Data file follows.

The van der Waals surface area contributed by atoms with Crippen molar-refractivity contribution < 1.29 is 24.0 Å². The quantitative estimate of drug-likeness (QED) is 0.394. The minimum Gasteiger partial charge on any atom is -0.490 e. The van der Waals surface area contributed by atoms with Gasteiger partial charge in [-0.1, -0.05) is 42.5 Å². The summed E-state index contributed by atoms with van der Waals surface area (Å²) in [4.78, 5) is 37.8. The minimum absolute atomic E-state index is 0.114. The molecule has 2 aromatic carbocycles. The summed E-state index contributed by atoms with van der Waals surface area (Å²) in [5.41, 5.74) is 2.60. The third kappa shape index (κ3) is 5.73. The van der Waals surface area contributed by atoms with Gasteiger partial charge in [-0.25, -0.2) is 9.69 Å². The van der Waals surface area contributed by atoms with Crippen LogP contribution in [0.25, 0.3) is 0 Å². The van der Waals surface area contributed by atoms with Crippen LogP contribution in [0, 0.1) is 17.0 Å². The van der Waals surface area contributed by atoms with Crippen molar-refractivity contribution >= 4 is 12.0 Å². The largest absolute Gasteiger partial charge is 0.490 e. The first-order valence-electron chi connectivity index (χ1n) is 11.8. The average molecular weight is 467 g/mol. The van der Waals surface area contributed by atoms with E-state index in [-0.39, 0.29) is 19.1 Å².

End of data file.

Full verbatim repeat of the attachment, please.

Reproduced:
The van der Waals surface area contributed by atoms with Crippen molar-refractivity contribution < 1.29 is 24.0 Å². The quantitative estimate of drug-likeness (QED) is 0.394. The minimum Gasteiger partial charge on any atom is -0.490 e. The van der Waals surface area contributed by atoms with Gasteiger partial charge in [-0.1, -0.05) is 42.5 Å². The summed E-state index contributed by atoms with van der Waals surface area (Å²) in [4.78, 5) is 37.8. The minimum absolute atomic E-state index is 0.114. The molecule has 2 aromatic carbocycles. The summed E-state index contributed by atoms with van der Waals surface area (Å²) in [5.41, 5.74) is 2.60. The third kappa shape index (κ3) is 5.73. The van der Waals surface area contributed by atoms with Gasteiger partial charge in [-0.25, -0.2) is 9.69 Å². The van der Waals surface area contributed by atoms with Crippen LogP contribution in [0.25, 0.3) is 0 Å². The van der Waals surface area contributed by atoms with Crippen LogP contribution in [0, 0.1) is 17.0 Å². The van der Waals surface area contributed by atoms with Crippen molar-refractivity contribution >= 4 is 12.0 Å². The largest absolute Gasteiger partial charge is 0.490 e. The first-order valence-electron chi connectivity index (χ1n) is 11.8. The average molecular weight is 467 g/mol. The van der Waals surface area contributed by atoms with E-state index in [-0.39, 0.29) is 19.1 Å².